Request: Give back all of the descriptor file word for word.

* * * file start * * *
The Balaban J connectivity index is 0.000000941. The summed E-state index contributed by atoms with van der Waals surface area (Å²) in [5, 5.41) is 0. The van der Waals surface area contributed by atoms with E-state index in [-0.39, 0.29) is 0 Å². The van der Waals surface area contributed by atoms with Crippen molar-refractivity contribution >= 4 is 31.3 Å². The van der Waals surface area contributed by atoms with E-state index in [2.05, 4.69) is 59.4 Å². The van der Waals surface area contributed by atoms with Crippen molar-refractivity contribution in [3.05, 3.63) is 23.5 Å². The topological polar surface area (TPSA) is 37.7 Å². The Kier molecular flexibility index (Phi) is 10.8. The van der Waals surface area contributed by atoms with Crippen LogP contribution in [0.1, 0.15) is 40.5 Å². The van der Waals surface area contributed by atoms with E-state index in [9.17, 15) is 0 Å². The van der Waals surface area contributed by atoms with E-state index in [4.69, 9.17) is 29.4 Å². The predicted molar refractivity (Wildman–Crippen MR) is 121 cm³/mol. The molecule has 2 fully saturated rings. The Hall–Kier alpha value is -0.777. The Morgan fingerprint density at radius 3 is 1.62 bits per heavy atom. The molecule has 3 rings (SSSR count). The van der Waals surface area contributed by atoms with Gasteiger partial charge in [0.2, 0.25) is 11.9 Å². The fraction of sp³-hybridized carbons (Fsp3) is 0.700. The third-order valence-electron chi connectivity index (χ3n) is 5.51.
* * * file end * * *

The Balaban J connectivity index is 0.000000941. The summed E-state index contributed by atoms with van der Waals surface area (Å²) in [5, 5.41) is 0. The van der Waals surface area contributed by atoms with E-state index in [-0.39, 0.29) is 0 Å². The van der Waals surface area contributed by atoms with Crippen molar-refractivity contribution >= 4 is 31.3 Å². The van der Waals surface area contributed by atoms with E-state index in [2.05, 4.69) is 59.4 Å². The van der Waals surface area contributed by atoms with Crippen molar-refractivity contribution in [3.05, 3.63) is 23.5 Å². The topological polar surface area (TPSA) is 37.7 Å². The Kier molecular flexibility index (Phi) is 10.8. The van der Waals surface area contributed by atoms with Crippen LogP contribution in [0.1, 0.15) is 40.5 Å². The van der Waals surface area contributed by atoms with E-state index in [9.17, 15) is 0 Å². The van der Waals surface area contributed by atoms with E-state index in [4.69, 9.17) is 29.4 Å². The predicted molar refractivity (Wildman–Crippen MR) is 121 cm³/mol. The molecule has 2 fully saturated rings. The Hall–Kier alpha value is -0.777. The Morgan fingerprint density at radius 3 is 1.62 bits per heavy atom. The molecule has 3 rings (SSSR count). The van der Waals surface area contributed by atoms with Gasteiger partial charge in [0.2, 0.25) is 11.9 Å². The fraction of sp³-hybridized carbons (Fsp3) is 0.700. The third-order valence-electron chi connectivity index (χ3n) is 5.51.